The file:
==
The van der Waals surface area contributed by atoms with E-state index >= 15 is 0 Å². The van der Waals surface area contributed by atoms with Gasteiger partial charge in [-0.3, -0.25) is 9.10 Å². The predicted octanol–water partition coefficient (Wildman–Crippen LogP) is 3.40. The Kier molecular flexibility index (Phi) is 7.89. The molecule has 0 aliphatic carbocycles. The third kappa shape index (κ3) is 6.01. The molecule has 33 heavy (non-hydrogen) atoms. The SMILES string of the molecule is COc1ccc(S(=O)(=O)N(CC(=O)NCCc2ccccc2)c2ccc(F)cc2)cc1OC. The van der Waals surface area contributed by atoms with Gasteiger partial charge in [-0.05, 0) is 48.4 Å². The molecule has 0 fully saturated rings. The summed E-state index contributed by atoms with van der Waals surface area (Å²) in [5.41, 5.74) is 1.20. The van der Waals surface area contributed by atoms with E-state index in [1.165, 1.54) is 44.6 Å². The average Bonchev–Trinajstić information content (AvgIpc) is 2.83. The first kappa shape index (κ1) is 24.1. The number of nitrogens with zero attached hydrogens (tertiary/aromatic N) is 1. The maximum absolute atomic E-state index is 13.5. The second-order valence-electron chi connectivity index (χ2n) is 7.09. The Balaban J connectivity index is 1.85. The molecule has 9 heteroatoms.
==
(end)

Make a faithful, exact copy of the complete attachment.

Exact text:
The van der Waals surface area contributed by atoms with E-state index >= 15 is 0 Å². The van der Waals surface area contributed by atoms with Gasteiger partial charge in [-0.3, -0.25) is 9.10 Å². The predicted octanol–water partition coefficient (Wildman–Crippen LogP) is 3.40. The Kier molecular flexibility index (Phi) is 7.89. The molecule has 0 aliphatic carbocycles. The third kappa shape index (κ3) is 6.01. The molecule has 33 heavy (non-hydrogen) atoms. The SMILES string of the molecule is COc1ccc(S(=O)(=O)N(CC(=O)NCCc2ccccc2)c2ccc(F)cc2)cc1OC. The van der Waals surface area contributed by atoms with Gasteiger partial charge in [-0.05, 0) is 48.4 Å². The molecule has 0 fully saturated rings. The summed E-state index contributed by atoms with van der Waals surface area (Å²) in [5.41, 5.74) is 1.20. The van der Waals surface area contributed by atoms with E-state index in [1.165, 1.54) is 44.6 Å². The average Bonchev–Trinajstić information content (AvgIpc) is 2.83. The first kappa shape index (κ1) is 24.1. The number of nitrogens with zero attached hydrogens (tertiary/aromatic N) is 1. The maximum absolute atomic E-state index is 13.5. The second-order valence-electron chi connectivity index (χ2n) is 7.09. The Balaban J connectivity index is 1.85. The molecule has 9 heteroatoms.